Industry Partnerships Key for Space Superiority

By Wesley Hallman

ULA photo

Space has fascinated Americans since they turned their ambitions to the skies during the Space Race and reveled in the successes of the Apollo missions.

This feat of industrial engineering and government focus is often held out as the personification of American exceptionalism. Space still represents an opportunity for expansion and dominance, one that has not gone unnoticed by adversaries. Foreign attention and investment in the space domain has led U.S. policymakers to act in-kind. The Defense Department in June released a summary of its Defense Space Strategy, a document that lays out the roadmap to advance U.S. space power in order to compete, deter and win in the “ultimate high ground.”

Following the defining of space as a warfighting domain in 2017 and the establishment of U.S. Space Command and the Space Force in 2019, this new strategy is the next step in offering a much needed vision for integrating the space domain into all areas of conflict. Importantly, it places space power within the larger focus on great power competition called for by the National Defense Strategy.

The Defense Space Strategy comes at a critical time. With an expectation of a flattening defense budget, an additional service branch and unified combatant command will require increasingly sparse resources. The Pentagon can’t afford to take the scenic route establishing its goals and lines of effort to achieve its desired end state. While outlining these goals is an important step forward, a key to achieving success can be found through a thoughtful and sustained engagement with the defense innovation base and burgeoning space industrial base.

Recent aggressive actions by Russia, such as the April direct-ascent anti-satellite missile test and the instance of satellites tailing a U.S. spy satellite, demonstrate that the United States can no longer view space as an isolated domain used to enable military operations. Rather, space must be viewed as a domain of active conflict where national security cannot be assumed. If the United States is forced to take action beyond deterrence and signaling, partnership with the commercial sector will be essential to fielding and integrating the capabilities necessary to compete and win in space. This kind of partnership should be prioritized early and nurtured carefully.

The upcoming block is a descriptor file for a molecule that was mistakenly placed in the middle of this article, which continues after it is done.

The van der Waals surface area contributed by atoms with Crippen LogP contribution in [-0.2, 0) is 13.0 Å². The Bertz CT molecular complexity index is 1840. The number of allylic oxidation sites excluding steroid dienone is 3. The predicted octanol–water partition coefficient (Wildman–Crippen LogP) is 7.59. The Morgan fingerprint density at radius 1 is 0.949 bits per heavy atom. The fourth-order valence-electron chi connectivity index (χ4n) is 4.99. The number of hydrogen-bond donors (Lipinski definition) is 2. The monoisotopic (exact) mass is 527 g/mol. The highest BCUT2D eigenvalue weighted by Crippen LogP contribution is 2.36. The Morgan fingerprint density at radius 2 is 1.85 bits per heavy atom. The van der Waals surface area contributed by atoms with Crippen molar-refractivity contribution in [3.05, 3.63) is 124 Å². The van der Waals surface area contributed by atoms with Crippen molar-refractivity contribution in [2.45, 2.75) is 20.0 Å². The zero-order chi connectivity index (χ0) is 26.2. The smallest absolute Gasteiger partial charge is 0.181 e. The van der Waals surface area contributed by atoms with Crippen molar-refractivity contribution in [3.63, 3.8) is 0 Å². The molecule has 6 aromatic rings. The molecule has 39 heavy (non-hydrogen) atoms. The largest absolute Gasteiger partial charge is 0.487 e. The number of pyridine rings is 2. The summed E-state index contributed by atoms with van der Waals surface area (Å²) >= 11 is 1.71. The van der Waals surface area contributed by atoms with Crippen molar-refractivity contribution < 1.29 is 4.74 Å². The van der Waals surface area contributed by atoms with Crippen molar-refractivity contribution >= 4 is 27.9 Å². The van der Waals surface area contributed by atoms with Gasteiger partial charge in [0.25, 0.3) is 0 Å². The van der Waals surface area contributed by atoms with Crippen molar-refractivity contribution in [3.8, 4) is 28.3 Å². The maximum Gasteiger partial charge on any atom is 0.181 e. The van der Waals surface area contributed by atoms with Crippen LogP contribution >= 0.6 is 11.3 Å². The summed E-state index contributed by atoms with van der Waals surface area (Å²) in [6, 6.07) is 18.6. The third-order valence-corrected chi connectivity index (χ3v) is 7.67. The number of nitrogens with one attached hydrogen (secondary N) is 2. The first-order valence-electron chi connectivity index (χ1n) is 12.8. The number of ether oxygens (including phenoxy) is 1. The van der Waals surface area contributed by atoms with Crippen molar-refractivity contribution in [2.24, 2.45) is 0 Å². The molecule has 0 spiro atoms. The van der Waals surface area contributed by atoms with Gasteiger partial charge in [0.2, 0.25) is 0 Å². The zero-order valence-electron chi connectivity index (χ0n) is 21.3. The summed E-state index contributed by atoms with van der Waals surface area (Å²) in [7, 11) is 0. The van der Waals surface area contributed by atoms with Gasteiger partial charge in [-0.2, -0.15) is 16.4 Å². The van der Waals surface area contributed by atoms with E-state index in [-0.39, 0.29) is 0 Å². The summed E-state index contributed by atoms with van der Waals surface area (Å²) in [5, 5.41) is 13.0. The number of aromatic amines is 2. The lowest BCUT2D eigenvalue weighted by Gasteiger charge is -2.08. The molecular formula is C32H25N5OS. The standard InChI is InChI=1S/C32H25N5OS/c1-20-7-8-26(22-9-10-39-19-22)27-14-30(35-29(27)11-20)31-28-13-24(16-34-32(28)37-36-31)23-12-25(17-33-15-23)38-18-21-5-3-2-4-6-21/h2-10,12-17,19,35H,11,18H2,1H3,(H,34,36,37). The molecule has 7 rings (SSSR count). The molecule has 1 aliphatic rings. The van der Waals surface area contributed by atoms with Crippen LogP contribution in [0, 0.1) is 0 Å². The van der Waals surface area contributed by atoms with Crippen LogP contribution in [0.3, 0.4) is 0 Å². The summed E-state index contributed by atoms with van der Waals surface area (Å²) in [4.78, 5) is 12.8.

The new space strategy lays out several desired conditions, including a secure, stable and accessible space domain underpinned by U.S. military and industrial strength.

Recognizing that these conditions will not be realized overnight, the department plans to grow its space power over the coming decade through the following lines of effort: build a comprehensive military advantage in space; integrate military space power into national, joint and combined operations; shape the strategic environment; and cooperate with allies, partners, industry and other U.S. government departments and agencies.

Successfully organizing, resourcing and integrating the Space Force and Space Command into the broader Defense Department missions and cultures will be vital to the success of the first two lines of effort. Standing up these two new organizations offers an opportunity to rewrite slow and costly acquisition processes, expand current programs and create innovative pathways for nontraditional companies to enter the defense supply chain, and simplify the national security space structure.